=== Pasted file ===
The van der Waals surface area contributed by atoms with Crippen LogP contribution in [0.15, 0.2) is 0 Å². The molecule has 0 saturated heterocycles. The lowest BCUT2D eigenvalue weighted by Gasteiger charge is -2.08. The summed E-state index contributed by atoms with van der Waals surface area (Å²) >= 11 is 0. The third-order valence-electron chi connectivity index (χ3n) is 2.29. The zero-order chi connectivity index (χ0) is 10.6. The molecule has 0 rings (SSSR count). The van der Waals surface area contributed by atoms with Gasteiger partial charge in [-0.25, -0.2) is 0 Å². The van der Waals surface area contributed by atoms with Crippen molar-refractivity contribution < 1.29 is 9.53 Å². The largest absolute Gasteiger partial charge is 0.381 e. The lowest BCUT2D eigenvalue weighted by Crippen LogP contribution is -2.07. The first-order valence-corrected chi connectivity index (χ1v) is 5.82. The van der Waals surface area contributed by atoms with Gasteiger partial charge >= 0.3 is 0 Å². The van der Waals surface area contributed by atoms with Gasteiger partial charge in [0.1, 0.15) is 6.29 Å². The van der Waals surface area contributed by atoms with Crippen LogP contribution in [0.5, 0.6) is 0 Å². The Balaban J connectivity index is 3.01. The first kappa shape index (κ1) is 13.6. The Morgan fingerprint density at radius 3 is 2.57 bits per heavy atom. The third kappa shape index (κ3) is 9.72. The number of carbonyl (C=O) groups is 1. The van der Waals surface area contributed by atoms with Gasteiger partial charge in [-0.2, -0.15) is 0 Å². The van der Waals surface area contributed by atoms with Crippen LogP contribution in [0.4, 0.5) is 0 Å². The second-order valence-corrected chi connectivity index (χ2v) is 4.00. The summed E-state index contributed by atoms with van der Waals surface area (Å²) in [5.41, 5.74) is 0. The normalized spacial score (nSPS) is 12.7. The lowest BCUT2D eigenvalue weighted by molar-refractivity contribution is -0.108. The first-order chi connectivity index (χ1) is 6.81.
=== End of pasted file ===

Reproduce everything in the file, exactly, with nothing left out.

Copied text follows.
The van der Waals surface area contributed by atoms with Crippen LogP contribution in [0.15, 0.2) is 0 Å². The molecule has 0 saturated heterocycles. The lowest BCUT2D eigenvalue weighted by Gasteiger charge is -2.08. The summed E-state index contributed by atoms with van der Waals surface area (Å²) >= 11 is 0. The third-order valence-electron chi connectivity index (χ3n) is 2.29. The zero-order chi connectivity index (χ0) is 10.6. The molecule has 0 rings (SSSR count). The van der Waals surface area contributed by atoms with Gasteiger partial charge in [-0.25, -0.2) is 0 Å². The van der Waals surface area contributed by atoms with Crippen molar-refractivity contribution < 1.29 is 9.53 Å². The largest absolute Gasteiger partial charge is 0.381 e. The lowest BCUT2D eigenvalue weighted by Crippen LogP contribution is -2.07. The first-order valence-corrected chi connectivity index (χ1v) is 5.82. The van der Waals surface area contributed by atoms with Gasteiger partial charge >= 0.3 is 0 Å². The van der Waals surface area contributed by atoms with Gasteiger partial charge in [0.1, 0.15) is 6.29 Å². The van der Waals surface area contributed by atoms with Crippen LogP contribution in [0.5, 0.6) is 0 Å². The Balaban J connectivity index is 3.01. The first kappa shape index (κ1) is 13.6. The Morgan fingerprint density at radius 3 is 2.57 bits per heavy atom. The third kappa shape index (κ3) is 9.72. The number of carbonyl (C=O) groups is 1. The van der Waals surface area contributed by atoms with Gasteiger partial charge in [-0.2, -0.15) is 0 Å². The van der Waals surface area contributed by atoms with Crippen LogP contribution in [0.4, 0.5) is 0 Å². The second-order valence-corrected chi connectivity index (χ2v) is 4.00. The summed E-state index contributed by atoms with van der Waals surface area (Å²) in [5.41, 5.74) is 0. The normalized spacial score (nSPS) is 12.7. The lowest BCUT2D eigenvalue weighted by molar-refractivity contribution is -0.108. The first-order chi connectivity index (χ1) is 6.81.